LegislatureNews

Capitol M: Week ending March 30

Author: Marianne Goodland - April 1, 2018 - Updated: April 12, 2018

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The Colorado Capitol building in Denver. (Photo by ChrisBoswell, istockphoto)

A look at the lighter side, usually, of what goes on at the state Capitol. This week, however, Capitol M feels the need to call out some ill-thought-out behavior this week.

 

If you aren’t reading…The Facebook page of Senate Majority Leader Chris Holbert, Capitol M says “do it!” Holbert has taken upon himself to educate his constituents about the processes of the General Assembly. It’s well-written and fun to read.

A recent post on the 75th day of the session dealt with why the streets around the state Capitol are named the way they are, and it’s fascinating. He calls it “treasures in plain sight.”

“While the state of Illinois is now considered part of the Midwest, at the time of his presidency starting in 1861, Lincoln was known as the president from the west. Lincoln Street borders our state Capitol to the west,” Holbert wrote.

“General Ulysses S. Grant’s signature in 1876 made Colorado the 38th state. Grant Street borders our state Capitol to the east. And, General Tecumseh Sherman drove his portion of the Union Army from the north straight down the middle of the south, burned Atlanta, and marched all the way to Savannah. That effort led to the end of the Civil War. The street located between Lincoln and Grant, which intersects our state Capitol north-to-south is, of course, Sherman Street.”

“Our state Capitol was designed with those three men in mind. Lincoln Avenue guards the Capitol to the west. Grant Street guards its eastern side. And, Sherman Street intersects the Capitol directly through its north-to-south axis.”

 

Quote of the week…the Joint Budget Committee’s final meeting before introducing the Long Appropriations Bill featured some wistfulness by committee members. Four of the six are either term-limited (Chair Rep. Millie Hamner of Dillon and Vice-chair Sen. Kent Lambert of Colorado Springs) or are running for something other than the General Assembly (Sen. Kevin Lundberg of Berthoud and Rep. Dave Young of Greeley, both running for state treasurer.)

Amidst the fond farewells was this reminiscence by Young regarding what people will do in the future and that brought up former member Sen. Pat Steadman, long-considered one of the giants of the JBC. Steadman was term-limited in 2016. “When people kept saying that they missed Senator Steadman on JBC, he texted all of us and said ‘even I miss me on the Joint Budget Committee!'”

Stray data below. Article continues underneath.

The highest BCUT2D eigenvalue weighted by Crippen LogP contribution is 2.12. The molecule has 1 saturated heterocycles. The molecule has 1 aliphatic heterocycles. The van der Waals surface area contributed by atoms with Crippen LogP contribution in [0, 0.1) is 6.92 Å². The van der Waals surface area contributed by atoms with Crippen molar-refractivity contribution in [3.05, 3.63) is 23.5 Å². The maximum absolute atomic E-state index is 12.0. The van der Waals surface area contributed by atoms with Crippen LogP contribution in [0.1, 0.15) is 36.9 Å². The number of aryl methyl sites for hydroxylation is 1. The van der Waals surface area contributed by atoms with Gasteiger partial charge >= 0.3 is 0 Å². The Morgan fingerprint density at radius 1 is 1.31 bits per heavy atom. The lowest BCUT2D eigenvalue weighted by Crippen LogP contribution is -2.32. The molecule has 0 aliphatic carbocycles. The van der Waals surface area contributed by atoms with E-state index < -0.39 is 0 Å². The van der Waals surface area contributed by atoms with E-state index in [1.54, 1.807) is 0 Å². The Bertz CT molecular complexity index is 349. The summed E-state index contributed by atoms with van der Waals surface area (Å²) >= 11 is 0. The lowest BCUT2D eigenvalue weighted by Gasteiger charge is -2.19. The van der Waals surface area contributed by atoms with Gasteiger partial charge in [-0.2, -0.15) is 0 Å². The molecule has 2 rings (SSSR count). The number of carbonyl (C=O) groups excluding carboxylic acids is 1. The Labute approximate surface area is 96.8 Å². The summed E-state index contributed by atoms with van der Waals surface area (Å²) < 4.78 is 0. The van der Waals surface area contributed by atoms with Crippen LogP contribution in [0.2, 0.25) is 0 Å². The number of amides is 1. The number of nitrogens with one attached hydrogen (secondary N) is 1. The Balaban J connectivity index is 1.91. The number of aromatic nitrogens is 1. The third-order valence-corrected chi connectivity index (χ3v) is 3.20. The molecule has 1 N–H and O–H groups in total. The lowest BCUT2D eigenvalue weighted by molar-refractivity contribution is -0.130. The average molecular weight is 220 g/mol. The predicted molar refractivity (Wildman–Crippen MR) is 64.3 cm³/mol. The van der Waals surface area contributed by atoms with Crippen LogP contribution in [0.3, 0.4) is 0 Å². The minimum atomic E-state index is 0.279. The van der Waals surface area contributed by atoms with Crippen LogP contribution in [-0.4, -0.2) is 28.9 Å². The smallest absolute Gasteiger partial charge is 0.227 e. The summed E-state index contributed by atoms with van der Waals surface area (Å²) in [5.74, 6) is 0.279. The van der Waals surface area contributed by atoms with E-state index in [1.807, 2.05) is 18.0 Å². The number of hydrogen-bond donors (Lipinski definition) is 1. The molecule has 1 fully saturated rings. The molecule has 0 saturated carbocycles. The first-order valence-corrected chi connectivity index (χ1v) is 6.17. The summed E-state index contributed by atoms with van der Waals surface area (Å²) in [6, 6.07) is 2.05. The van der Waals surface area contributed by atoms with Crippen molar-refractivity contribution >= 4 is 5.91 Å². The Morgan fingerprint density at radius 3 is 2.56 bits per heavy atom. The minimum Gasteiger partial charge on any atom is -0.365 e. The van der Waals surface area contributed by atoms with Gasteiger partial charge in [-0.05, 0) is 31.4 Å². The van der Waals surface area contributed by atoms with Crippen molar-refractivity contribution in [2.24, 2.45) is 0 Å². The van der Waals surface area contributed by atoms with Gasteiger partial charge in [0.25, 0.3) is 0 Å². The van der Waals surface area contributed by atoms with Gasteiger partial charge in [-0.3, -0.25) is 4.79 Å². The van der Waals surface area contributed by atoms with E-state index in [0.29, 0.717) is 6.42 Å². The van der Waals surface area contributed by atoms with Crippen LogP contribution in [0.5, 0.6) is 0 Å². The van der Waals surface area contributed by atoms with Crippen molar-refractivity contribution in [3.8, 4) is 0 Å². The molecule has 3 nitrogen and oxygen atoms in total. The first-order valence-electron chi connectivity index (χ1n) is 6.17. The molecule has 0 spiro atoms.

And now for something completely different…Capitol M loves the humor of those who hang out in this building, but this week was something completely different, and not in a good way.

On Wednesday, the Senate did a tribute to law enforcement and to fallen officers. As part of that tribute, officers gathered on the south portico of the 2nd floor, right outside the Senate chamber, and fired off a 21-gun salute.

Problem was, nobody warned House members this was coming, and as it turns out, the House had just adjourned to go across the street to the Legislative Services Building to caucus on amendments on the Long Appropriations Bill. As gunshots began to ring out, several lawmakers and their aides broke into a run. One lawmaker fell (no injuries, thankfully). Others were frightened and/or upset until they found out where the shots were coming from. One aide reported on Facebook that she hid behind a car.

Gunshots in a rural community mean someone’s shooting deer or rabbits or pests or a cow that’s broken its leg and has to be put down. In an urban Denver neighborhood such as Capitol Hill, and especially in the wake of a drive-by shooting on the north side of the Capitol in January, gunshots mean something entirely different.

When Capitol M asked how this happened, there was a lot of finger-pointing, so we’re not going there.

That said, Capitol M thinks a bunch of somebodies owes another bunch of somebodies an apology. And maybe to rethink the notion of shooting guns off the Capitol porches.

Marianne Goodland

Marianne Goodland